“The tide of foreign civilians on the roads swells with every hour of our advance. What was a trickle at the start of our drive is now a full-grown stream — and a full-grown problem.”
The words could have been penned yesterday. But the author, journalist Henry J. Taylor, wasn’t describing the flood of refugees now making their way across Europe in a desperate migration that has strained the continent’s ability to cope. He was writing about the chaos unleashed there as World War II drew to a close.
Not since that horrific conflict has Europe confronted a crisis of this kind. Black and white photographs from the time show columns of bedraggled people trudging down railway lines and swarming trains in scenes that appear tragically familiar today.
The international laws and institutions that emerged provide the foundation for the world’s refugee response today. But they are being tested by a global crisis that the United Nations says has seen some 60 million people driven from their homes by brutal conflicts, breakdowns in basic governance and economic despair.
Some poorer eastern European nations, unwilling to take on the burden of accommodating a share of the refugees, more than half of them Syrians, are threatening to flout international obligations to provide asylum to those fleeing war and persecution.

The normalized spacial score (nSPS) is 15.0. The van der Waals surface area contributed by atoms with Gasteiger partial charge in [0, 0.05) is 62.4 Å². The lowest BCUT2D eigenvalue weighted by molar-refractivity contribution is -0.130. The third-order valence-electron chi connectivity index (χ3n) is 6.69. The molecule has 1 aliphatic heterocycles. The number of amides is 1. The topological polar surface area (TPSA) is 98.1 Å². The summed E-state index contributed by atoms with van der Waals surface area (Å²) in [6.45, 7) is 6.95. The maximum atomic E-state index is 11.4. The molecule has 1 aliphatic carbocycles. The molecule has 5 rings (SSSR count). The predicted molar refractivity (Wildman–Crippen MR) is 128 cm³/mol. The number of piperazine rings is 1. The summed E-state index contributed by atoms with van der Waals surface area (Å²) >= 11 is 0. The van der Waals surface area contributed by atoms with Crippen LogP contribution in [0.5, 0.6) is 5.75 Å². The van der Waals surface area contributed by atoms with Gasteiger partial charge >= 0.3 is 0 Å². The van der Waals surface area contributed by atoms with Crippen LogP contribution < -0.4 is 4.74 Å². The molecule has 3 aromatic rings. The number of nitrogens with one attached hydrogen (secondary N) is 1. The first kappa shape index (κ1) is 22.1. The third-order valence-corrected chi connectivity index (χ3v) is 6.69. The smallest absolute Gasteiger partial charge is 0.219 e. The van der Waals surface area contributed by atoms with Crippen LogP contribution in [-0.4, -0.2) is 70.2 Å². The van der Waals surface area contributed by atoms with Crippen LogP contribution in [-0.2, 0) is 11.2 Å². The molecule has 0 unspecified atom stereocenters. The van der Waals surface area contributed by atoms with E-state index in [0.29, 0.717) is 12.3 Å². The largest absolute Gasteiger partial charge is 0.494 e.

At the same time, the U.N.'s emergency appeals to provide aid to the displaced closer to home — before they risk their lives in overcrowded boats and trucks to reach Europe — are chronically underfunded.
With world leaders assembled in New York for the annual United Nations General Assembly gathering, Secretary-General Ban Ki-moon convened a high-level meeting Wednesday to mobilize what he hopes will be a “humane, effective and rights-based response” to the crisis.
“Men, women and children fleeing war and persecution deserve real support, including asylum,” Ban said. “I ask those standing in the way of the rights of refugees to stand in their shoes.”
How does the current refugee crisis compare with World War II?
More than 520,000 refugees and migrants have washed up on Europe’s shores this year. However, the numbers pale in comparison with the millions on the move during World War II and its aftermath.
Even before the war began, thousands of Jews and members of other persecuted groups were fleeing Nazi Germany and annexed Austria. Millions more people were displaced by the conflict in Europe between 1939 and 1945.
At the close of the war, concentration camp survivors and other victims of the Nazis took flight in a migration observed by Taylor, whose dispatch from Germany for the Scripps-Howard Newspapers was published on the Los Angeles Times editorial page April 12, 1945.
“As our advance overruns one concentration camp after another the detained people who have been under German guards for as long as five years are rushing to get away — anywhere else. They gather up what they have or take nothing with them and strike out for the roads,” he wrote. “They walk in twos, or tens, twenties or hundreds, trudging along with settled faces, going forward as though guided by some instinct.”
Millions of other people were also on the move. They included many Germans expelled from eastern Europe, and other people fleeing newly installed communist governments.
How did the world respond back then?